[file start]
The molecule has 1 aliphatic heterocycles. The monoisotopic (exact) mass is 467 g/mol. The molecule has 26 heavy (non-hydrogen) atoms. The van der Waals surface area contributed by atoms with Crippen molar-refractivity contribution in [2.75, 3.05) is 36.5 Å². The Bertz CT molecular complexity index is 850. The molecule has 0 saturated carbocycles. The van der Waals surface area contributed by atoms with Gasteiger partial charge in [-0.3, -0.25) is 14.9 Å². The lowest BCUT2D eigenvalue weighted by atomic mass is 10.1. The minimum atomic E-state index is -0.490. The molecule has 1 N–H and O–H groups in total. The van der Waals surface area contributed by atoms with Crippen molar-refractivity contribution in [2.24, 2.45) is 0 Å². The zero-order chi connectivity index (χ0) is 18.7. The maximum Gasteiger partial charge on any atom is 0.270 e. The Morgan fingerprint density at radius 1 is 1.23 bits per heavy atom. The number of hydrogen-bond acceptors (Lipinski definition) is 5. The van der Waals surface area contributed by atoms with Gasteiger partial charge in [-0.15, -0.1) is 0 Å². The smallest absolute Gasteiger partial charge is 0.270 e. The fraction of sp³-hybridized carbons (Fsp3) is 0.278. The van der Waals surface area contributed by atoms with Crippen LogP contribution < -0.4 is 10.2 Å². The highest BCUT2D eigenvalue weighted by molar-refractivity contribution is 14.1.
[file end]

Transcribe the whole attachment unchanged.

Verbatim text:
The molecule has 1 aliphatic heterocycles. The monoisotopic (exact) mass is 467 g/mol. The molecule has 26 heavy (non-hydrogen) atoms. The van der Waals surface area contributed by atoms with Crippen molar-refractivity contribution in [2.75, 3.05) is 36.5 Å². The Bertz CT molecular complexity index is 850. The molecule has 0 saturated carbocycles. The van der Waals surface area contributed by atoms with Gasteiger partial charge in [-0.3, -0.25) is 14.9 Å². The lowest BCUT2D eigenvalue weighted by atomic mass is 10.1. The minimum atomic E-state index is -0.490. The molecule has 1 N–H and O–H groups in total. The van der Waals surface area contributed by atoms with Crippen molar-refractivity contribution in [2.24, 2.45) is 0 Å². The zero-order chi connectivity index (χ0) is 18.7. The maximum Gasteiger partial charge on any atom is 0.270 e. The Morgan fingerprint density at radius 1 is 1.23 bits per heavy atom. The number of hydrogen-bond acceptors (Lipinski definition) is 5. The van der Waals surface area contributed by atoms with Gasteiger partial charge in [-0.15, -0.1) is 0 Å². The smallest absolute Gasteiger partial charge is 0.270 e. The fraction of sp³-hybridized carbons (Fsp3) is 0.278. The van der Waals surface area contributed by atoms with Crippen LogP contribution < -0.4 is 10.2 Å². The highest BCUT2D eigenvalue weighted by molar-refractivity contribution is 14.1.